Top surfer Sally Fitzgibbons has left her beloved home break in Australia for competitions across the globe. Innovation & Tech Today sat down with Sally to hear more about the dryland training regimens that power her stellar performance in the water, and the deep competitive drive that enables her career.
Innovation & Tech Today: You’re incredibly motivated when it comes to competition, exercise, and diet. How do you continue to sharpen your mental edge?
Sally Fitzgibbons: You have to continually want to improve all areas of your game as an athlete. There are so many physical attributes that allow me to stay mentally strong in clutch moments in competition. After all these years I am proud of the hard work I have put in, but by no means am I content. That’s what keeps driving me towards success.
I&T Today: Are there any specific technological innovations for surfing, like wearables, that you like?
SF: I am working with my major partner Samsung to integrate the latest technologies to take my performance to the next level as an athlete. From tracking and logging my training and competitive heats to helping produce my soon to be released Fitness App, “Train Like Sally,” technology plays a huge part in helping me improve in all areas of my life.
I&T Today: How do you manage a rigorous training regimen while travelling so much?
SF: It’s always challenging on the road while competing on the World Tour. Your surroundings and training conditions are always different. Training outside of the water, you are not always going to have the perfect gym set up so you have to utilize parks and amazing running trails, and I make sure I travel with key items in my board bag to allow for flexibility in my training. I develop a nice routine that I love and then just keep adding and subtracting as I go through the time at that location. Listening to what my body needs and monitoring when I will be competing to adjust the workload is all part of the challenge.
I&T Today: How does the energy of a big crowd affect you?
SF: I love the energy of a big crowd. It sends that adrenaline right through the body and I really try to embrace that and turn that into a positive and fuel a really strong performance. There is nothing better as an athlete than suiting up, warming up, and running out through the crowds on the way to the lineup, and everyone is cheering your name and giving you high fives wishing you all the best. It is such an amazing feeling.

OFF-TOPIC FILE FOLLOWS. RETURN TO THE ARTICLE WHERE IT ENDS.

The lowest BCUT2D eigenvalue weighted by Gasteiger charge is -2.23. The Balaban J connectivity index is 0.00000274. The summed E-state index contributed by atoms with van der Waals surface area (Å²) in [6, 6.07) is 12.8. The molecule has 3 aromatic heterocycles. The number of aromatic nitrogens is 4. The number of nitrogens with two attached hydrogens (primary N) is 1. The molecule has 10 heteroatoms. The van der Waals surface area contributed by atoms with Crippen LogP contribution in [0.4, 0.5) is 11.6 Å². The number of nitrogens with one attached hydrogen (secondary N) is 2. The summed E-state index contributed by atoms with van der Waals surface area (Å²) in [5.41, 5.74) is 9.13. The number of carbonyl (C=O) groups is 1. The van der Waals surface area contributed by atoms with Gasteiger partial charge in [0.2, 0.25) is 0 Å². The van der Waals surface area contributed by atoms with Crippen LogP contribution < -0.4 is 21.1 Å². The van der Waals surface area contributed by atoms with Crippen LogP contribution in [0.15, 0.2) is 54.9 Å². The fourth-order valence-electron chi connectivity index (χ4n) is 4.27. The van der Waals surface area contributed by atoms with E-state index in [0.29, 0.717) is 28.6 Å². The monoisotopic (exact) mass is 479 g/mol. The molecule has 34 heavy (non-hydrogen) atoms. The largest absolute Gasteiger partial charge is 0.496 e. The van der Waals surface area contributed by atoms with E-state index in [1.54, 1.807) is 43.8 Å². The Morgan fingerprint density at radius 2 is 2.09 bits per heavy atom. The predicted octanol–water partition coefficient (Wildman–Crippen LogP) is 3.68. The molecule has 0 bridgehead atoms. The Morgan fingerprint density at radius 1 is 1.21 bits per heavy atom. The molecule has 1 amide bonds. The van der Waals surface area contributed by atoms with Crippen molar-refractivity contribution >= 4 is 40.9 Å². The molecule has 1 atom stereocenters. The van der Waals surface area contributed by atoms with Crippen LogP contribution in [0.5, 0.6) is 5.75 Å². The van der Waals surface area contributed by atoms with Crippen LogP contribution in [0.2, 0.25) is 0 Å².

I&T Today: Do you feel like time slows down when you’re taking off on a big wave?
SF: I feel time definitely slows down. You see that big set coming your way and those butterflies and adrenaline go racing through your veins. You put the head down and start paddling your butt off as fast as you can go. It is all about commitment when the waves are big. You have to believe you will make that drop. No second-guessing, or you will be toast.
I&T Today: Are there any changes to the sport of women’s surfing that you would like to see in the next five years? What about women’s big wave surfing?
SF: I feel women’s surfing will continue to blossom in the next five years. There is an amazing level of talent on the World Tour at the moment that will continue to push the sport to new heights and there is an amazing wave of young talent developing globally as we speak. I would love to see more and more events being held in great wave locations, providing that platform for performances to continue to elevate. A coin toss at events to determine whether the women’s or men’s event will run on that day would be another introduction I’d like to see.
I&T Today: What is your favorite wave right now, and why?
SF: My home break. There is no better feeling than running down from the house and having a wave to surf by myself with just my family and friends in the lineup. On tour the lineup is always crazy crowded and there’s so much intensity in trying to battle for waves to practice on. At home you can just take a deep breath and have space.
I&T Today: What was it like sub-zero surfing in Nova Scotia? Would you do it again?
SF: What a wild experience. It was insane surfing water that cold. I was in awe of all the local surfers that brave freezing temperatures every time they go surfing. I loved the beauty of Nova Scotia, coupled with the painfully freezing water temps and the fun adventurous energy of chasing a swell somewhere I had never surfed before. I would for sure do it again.
I&T Today: Aside from a world title, what drives you to be your best? Could you say having three older brothers kick-started your competitiveness?
SF: My Mum, Dad, and fiancé drive me to be my best self every single day. I have that competitive drive instilled deep inside me. Maybe having my big brothers around growing up helped make me determined, as they never gave into me. I just want to be the best athlete I can be, the best businesswoman I can be, and the best person I can. I want to create platforms to reach out and help as many people as possible along the way. This really inspires me to work hard and not give up on my dream both in and out of the water.
I&T Today: What is the first thing you will do when you get that world title?
SF: I will most likely be quite overwhelmed and have a cry, a happy cry. I will tackle and hug all of my loved ones and know we succeeded as a team not as a solo mission. It will be the heaviest cup I’ll ever lift because of all those who have contributed to my journey in some way. I’ll lift it for all of them.
You can follow Sally on Instagram, Twitter @Sally_Fitz and on her website: www.sallyfitzgibbons.com
Photos courtesy of Red Bull.
Author: I&T Today
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